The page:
For its pyrophoric properties, i.e. spontaneous burning in air when in fine form (swarfs, metallic dust), uranium in an incendiary warhead could be effective in neutralizing biological or chemical weapons facilities hidden underground or in concrete structures. Powdered uranium could be the incendiary agent in the last stage of a warhead in a penetrating weapon cased or ballasted with uranium. The incendiary warhead would add its mass to the weapon’s penetrating impact.
The shaped charge technology also employs uranium. By focusing explosives in one direction e.g. by containing them with a conical or concave hemisphere metal liner, detonation compresses and squeezes the liner forward, forming a jet of molten metal traveling as fast as 10 km/s. Jane’s website indicated some time ago that DU was used as “liners in shaped charge warheads”. Guided weapons ranging from Maverick and Hellfire missiles to torpedoes, sub-munitions in cluster bombs and the first stage of BROACH MWS warheads use this technology. At his website Williams provides an in-depth, up-to-date review of both the HDBTDC and shaped charge weaponry.
DU is used in counterweights of military aircraft. Civilian aircraft gradually abandon the use of DU weights in favour of safer tungsten, after a number of crashes in which DU weights burned in the fire and contaminated populated areas. Some helicopters have DU weights in the rotor blades, for example, Apache A64 has 100 kg. DU weights would be logical in guided missiles and in other weapons that employ, like aircraft, flight control surfaces. Small quantities of uranium may be in navigational equipment in aircraft, vessels and land vehicles.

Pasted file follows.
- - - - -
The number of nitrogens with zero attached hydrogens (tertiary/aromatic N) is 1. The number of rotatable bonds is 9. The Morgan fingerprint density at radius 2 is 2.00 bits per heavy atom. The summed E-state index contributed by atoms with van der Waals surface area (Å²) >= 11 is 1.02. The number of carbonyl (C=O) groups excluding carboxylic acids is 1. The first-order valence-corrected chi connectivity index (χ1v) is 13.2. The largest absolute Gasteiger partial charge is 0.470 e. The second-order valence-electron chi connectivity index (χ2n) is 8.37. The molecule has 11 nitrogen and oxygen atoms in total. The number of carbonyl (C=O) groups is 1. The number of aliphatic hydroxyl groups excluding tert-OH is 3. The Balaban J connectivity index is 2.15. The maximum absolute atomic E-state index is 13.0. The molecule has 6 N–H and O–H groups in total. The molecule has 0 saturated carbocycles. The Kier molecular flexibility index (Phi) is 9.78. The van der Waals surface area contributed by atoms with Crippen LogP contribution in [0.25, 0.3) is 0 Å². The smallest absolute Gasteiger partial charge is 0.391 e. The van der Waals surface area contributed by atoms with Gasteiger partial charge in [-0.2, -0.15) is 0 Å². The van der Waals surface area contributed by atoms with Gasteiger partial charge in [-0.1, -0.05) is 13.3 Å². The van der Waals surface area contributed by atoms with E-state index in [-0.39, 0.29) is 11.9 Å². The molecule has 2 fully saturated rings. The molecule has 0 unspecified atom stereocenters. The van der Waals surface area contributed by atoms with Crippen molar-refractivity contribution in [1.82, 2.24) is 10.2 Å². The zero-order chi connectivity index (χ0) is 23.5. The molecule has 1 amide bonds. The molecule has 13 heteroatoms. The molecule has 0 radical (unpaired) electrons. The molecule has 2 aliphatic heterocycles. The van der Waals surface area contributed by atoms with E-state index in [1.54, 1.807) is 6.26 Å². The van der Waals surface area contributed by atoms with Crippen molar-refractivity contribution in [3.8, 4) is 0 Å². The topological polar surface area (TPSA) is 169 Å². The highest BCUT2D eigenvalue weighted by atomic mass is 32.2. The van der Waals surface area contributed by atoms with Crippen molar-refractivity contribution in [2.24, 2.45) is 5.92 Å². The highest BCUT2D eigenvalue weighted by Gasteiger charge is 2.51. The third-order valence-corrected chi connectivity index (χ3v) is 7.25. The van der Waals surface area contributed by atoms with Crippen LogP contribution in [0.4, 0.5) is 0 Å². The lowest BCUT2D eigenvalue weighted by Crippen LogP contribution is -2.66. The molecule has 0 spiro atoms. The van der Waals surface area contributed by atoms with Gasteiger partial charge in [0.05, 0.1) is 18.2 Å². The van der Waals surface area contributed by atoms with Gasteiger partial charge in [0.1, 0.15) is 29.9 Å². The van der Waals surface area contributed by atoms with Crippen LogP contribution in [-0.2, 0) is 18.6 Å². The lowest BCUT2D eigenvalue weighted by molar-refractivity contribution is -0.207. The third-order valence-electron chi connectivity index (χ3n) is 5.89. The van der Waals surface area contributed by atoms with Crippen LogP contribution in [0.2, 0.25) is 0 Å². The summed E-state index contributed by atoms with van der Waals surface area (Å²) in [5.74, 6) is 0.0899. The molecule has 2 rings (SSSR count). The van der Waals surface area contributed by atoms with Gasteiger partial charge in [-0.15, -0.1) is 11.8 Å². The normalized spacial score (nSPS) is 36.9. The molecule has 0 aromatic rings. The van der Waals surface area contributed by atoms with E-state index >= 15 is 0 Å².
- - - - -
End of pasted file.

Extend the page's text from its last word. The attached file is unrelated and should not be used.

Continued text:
During the “Kosovo DU” scandal, U-236, plutonium, americum and other transuranic elements turned out to be in DU, contrary to industry specifications. Although these extremely toxic and radioactive substances were present only in trace quantities, their high power significantly increases the toxicity and radioactivity of the 30 mm DU bullets shot in Operation Allied Force. The substances are spent nuclear fuels and nuclear waste recycled into DU stock. Uranium alloy in weapons has a composition and toxic-radioactive properties depending on what other materials in what quantities have been blended in.
It is, of course, convenient to dispose of very hazardous nuclear waste far away from the producer’s country. Much testing of DU weaponry took place outside the national territory of the United States: Okinawa, Puerto Rico (Vieques), Panama (whose government found out about it after the fact) and on lands legally considered to be the lands of Indigenous Peoples in the United States. According to Williams’s compilation of industry and military sources, other radiological weapons were most likely tested in Iraq (Operation Desert Storm 1991, Desert Fox 1998), in air raids in Iraq’s no-fly zone since 1992) and the Balkans (Bosnia 1994-1995, Kosovo 1999). Most recently in Afghanistan, the use of these weapons was confirmed by high contamination of residents near sites hit by hard-target weapons. Use outside a states’ territory brings in a whole body of international prohibitions related to “exporting” hazardous materials. As will be set out in Part II, responsible authorities are liable under a wide range of international law beyond humanitarian law.
(c) Copyright Piotr Bein and Karen Parker, 2003. All rights reserved.